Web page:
A Positive Outlook on Regulated Water Utilities: A Wall Street Transcript Interview with Timothy Winter, Vice President at Gabelli & Company, Inc.

Wall Street Transcript

67 WALL STREET, New York - August 26, 2013 - The Wall Street Transcript has just published its Water Services Report offering a timely review of the sector to serious investors and industry executives. This special feature contains expert industry commentary through in-depth interviews with public company CEOs and Equity Analysts. The full issue is available by calling (212) 952-7433 or via The Wall Street Transcript Online.

Topics covered: Water Infrastructure Development - Irrigation and Metering Technology - Water Industry Consolidation - Regulatory Headwinds for U.S. Utilities

Companies include: American States Water Company (AWR), Aqua America Inc. (WTR), American Water Works Company, (AWK), California Water Service Group (CWT) and many more.

In the following excerpt from the Water Services Report, an expert analyst discusses the outlook for the sector for investors:

TWST: Are the water utilities doing pretty well, overall?

Mr. Winter: Yes. There are only nine or 10 publicly traded water companies, and the group is up an average of 21% year-to-date price change. The median is 18%. American States Water (AWR) out of Southern California is up 33%; Aqua America (WTR), located in the suburbs of Philadelphia, up 35%.

TWST: Why are they doing so well?

Mr. Winter: The market is up, and utility stocks in general have been up. Water utilities offer a somewhat unique total-return potential. They provide dividend income, which is attractive. They are extremely low-risk; you can see that with their balance sheets and credit ratings.

Most of the publicly traded water utilities have Standard & Poor's credit ratings that are A or higher. That is higher than the gas and electric industry, so there's lower risk with water than other utilities.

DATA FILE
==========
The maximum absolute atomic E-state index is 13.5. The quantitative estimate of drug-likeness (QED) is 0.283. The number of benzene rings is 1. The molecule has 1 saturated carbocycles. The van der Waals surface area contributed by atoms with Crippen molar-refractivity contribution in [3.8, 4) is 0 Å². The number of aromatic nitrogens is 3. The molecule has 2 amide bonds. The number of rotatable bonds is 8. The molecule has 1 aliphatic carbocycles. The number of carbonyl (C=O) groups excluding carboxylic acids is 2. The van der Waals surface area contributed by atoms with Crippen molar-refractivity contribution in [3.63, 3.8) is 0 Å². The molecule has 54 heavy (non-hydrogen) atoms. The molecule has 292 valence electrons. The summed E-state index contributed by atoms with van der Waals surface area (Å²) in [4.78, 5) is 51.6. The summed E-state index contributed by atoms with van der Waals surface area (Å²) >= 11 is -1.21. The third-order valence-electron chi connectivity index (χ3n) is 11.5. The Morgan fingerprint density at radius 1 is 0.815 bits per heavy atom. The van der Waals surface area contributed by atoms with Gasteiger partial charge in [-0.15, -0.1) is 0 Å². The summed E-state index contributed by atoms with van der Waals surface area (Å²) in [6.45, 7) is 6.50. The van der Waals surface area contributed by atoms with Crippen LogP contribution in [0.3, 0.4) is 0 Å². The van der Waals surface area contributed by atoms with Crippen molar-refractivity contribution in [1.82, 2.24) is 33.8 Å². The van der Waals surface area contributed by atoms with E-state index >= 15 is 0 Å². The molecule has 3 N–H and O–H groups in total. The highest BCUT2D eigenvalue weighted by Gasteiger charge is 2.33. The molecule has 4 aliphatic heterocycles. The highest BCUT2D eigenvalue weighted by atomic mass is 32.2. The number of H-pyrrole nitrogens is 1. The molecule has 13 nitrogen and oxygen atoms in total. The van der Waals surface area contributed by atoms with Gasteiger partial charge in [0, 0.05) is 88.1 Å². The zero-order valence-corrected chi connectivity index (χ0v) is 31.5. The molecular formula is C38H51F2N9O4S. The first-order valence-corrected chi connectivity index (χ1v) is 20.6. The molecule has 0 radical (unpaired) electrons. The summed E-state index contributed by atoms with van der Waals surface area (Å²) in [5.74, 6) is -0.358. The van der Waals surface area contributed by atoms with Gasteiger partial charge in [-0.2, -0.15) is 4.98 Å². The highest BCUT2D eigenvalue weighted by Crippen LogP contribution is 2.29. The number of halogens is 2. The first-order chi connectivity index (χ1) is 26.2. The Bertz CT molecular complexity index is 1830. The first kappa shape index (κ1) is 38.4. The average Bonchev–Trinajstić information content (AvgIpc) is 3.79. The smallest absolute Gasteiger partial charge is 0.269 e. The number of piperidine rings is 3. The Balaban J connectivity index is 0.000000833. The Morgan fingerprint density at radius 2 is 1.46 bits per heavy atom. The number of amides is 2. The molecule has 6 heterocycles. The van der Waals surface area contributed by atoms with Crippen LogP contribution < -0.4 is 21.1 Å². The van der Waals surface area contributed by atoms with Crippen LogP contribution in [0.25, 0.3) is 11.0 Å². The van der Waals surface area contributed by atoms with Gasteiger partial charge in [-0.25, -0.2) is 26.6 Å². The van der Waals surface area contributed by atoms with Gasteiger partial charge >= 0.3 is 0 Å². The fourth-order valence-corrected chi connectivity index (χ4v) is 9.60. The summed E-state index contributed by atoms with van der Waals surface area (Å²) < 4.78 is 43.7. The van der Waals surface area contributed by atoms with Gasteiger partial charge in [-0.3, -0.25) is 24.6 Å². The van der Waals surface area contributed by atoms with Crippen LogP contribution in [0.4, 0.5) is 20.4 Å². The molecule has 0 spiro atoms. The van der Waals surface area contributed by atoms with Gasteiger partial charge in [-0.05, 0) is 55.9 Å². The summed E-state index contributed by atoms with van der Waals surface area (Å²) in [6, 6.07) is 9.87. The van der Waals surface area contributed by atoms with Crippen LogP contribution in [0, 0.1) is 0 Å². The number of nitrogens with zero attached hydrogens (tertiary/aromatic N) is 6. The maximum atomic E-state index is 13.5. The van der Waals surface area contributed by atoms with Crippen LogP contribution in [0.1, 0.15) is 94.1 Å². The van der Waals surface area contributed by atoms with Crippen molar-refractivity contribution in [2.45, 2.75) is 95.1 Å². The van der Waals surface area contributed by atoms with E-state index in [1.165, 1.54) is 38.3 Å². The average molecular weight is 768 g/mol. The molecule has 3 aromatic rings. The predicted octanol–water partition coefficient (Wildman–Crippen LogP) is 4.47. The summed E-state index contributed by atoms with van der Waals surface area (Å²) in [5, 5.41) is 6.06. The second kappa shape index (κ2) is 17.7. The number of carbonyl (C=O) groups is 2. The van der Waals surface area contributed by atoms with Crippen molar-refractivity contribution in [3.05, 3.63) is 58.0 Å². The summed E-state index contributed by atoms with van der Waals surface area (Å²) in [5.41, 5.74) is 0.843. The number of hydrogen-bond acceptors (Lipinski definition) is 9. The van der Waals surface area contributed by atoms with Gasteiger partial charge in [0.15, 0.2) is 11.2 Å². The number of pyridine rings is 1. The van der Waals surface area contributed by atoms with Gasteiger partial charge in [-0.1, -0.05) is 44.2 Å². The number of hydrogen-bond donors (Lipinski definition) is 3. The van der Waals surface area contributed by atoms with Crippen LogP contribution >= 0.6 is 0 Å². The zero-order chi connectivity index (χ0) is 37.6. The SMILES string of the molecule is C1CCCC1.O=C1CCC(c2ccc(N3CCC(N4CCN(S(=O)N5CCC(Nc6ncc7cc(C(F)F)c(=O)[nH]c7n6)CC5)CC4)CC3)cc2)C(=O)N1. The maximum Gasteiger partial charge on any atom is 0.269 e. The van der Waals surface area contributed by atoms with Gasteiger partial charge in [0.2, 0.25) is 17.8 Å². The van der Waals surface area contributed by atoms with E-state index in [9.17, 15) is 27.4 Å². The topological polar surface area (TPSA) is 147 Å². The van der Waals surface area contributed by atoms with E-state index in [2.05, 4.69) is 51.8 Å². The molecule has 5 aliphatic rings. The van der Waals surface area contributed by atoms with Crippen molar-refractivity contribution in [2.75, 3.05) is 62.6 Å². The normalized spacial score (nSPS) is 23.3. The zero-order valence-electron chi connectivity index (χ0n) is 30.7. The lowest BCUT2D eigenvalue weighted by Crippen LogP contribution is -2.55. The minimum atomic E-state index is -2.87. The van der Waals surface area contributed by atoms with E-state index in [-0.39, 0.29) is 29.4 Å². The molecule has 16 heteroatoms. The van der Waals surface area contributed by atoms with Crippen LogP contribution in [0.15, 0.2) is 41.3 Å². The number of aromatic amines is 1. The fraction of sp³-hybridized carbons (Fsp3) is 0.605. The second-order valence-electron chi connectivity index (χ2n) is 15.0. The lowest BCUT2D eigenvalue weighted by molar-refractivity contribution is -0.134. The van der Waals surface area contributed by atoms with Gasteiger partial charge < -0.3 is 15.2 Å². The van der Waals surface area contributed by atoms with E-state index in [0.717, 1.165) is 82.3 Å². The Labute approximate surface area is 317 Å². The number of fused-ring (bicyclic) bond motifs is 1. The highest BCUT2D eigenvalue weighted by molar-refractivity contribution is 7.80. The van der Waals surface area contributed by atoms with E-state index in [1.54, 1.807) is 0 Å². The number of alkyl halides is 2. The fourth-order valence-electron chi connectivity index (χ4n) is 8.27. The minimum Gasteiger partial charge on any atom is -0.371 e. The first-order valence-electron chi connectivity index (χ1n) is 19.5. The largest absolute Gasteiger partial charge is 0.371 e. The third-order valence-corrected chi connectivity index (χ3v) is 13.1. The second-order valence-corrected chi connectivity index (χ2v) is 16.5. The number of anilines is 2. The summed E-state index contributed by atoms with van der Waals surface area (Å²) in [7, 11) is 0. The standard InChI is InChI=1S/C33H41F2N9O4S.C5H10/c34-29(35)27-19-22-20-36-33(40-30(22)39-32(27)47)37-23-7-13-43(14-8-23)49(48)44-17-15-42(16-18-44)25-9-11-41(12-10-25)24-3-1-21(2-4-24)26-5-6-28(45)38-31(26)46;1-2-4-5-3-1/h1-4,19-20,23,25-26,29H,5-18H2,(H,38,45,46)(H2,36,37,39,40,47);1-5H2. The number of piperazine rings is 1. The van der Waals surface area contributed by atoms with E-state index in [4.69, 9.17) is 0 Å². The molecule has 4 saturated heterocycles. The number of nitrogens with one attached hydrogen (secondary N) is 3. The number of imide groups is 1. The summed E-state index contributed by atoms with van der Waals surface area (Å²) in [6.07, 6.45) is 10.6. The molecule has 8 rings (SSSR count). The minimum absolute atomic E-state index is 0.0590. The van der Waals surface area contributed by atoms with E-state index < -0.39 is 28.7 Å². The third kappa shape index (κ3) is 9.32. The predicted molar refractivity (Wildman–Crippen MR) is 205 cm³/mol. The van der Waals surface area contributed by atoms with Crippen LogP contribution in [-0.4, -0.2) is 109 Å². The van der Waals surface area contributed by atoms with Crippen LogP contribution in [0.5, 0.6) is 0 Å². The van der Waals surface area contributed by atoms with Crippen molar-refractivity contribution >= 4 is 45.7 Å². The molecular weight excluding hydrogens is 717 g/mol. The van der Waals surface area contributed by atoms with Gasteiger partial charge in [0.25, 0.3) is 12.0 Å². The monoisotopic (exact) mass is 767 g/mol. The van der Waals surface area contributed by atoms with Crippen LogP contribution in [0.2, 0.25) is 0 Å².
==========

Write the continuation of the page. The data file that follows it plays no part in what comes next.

The earnings growth model is somewhat similar to the regulated electric and gas utilities in that they invest in the business, they can earn a return on that investment. Return on equity is generally 9.5% to 10%, which is very good, relative 2.5% 10-year treasury yields and their own cost of capital.

As such, investing in rate base grows earnings. They also can grow earnings by acquiring smaller systems and creating economies of scale and cost savings. There are over 50,000 water systems that serve customer bases of 3,000 or under. Finally, they can enter arrangement to run the municipal systems, which represent about 80% of the U.S., large industrial customers...

For more of this interview and many others visit the Wall Street Transcript - a unique service for investors and industry researchers - providing fresh commentary and insight through verbatim interviews with CEOs, portfolio managers and research analysts. This special issue is available by calling (212) 952-7433 or via The Wall Street Transcript Online.

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